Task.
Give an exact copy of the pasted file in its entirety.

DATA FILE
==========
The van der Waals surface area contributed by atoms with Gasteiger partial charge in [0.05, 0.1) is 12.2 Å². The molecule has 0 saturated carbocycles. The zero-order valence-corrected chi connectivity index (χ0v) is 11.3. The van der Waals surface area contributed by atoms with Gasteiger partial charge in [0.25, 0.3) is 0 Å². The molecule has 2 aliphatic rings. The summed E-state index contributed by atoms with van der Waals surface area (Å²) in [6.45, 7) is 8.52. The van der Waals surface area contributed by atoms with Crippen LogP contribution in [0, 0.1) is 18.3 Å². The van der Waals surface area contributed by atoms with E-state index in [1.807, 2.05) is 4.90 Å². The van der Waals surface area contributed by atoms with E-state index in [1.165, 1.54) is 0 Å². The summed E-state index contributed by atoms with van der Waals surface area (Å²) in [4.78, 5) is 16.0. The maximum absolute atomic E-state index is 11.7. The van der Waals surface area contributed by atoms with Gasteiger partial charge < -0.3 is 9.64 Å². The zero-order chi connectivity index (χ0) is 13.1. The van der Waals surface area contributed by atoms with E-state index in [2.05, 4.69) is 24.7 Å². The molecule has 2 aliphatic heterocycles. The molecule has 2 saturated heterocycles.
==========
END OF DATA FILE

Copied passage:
The van der Waals surface area contributed by atoms with Gasteiger partial charge in [0.05, 0.1) is 12.2 Å². The molecule has 0 saturated carbocycles. The zero-order valence-corrected chi connectivity index (χ0v) is 11.3. The van der Waals surface area contributed by atoms with Gasteiger partial charge in [0.25, 0.3) is 0 Å². The molecule has 2 aliphatic rings. The summed E-state index contributed by atoms with van der Waals surface area (Å²) in [6.45, 7) is 8.52. The van der Waals surface area contributed by atoms with Crippen LogP contribution in [0, 0.1) is 18.3 Å². The van der Waals surface area contributed by atoms with E-state index in [1.807, 2.05) is 4.90 Å². The van der Waals surface area contributed by atoms with E-state index in [1.165, 1.54) is 0 Å². The summed E-state index contributed by atoms with van der Waals surface area (Å²) in [4.78, 5) is 16.0. The maximum absolute atomic E-state index is 11.7. The van der Waals surface area contributed by atoms with Gasteiger partial charge < -0.3 is 9.64 Å². The zero-order chi connectivity index (χ0) is 13.1. The van der Waals surface area contributed by atoms with E-state index in [2.05, 4.69) is 24.7 Å². The molecule has 2 aliphatic heterocycles. The molecule has 2 saturated heterocycles.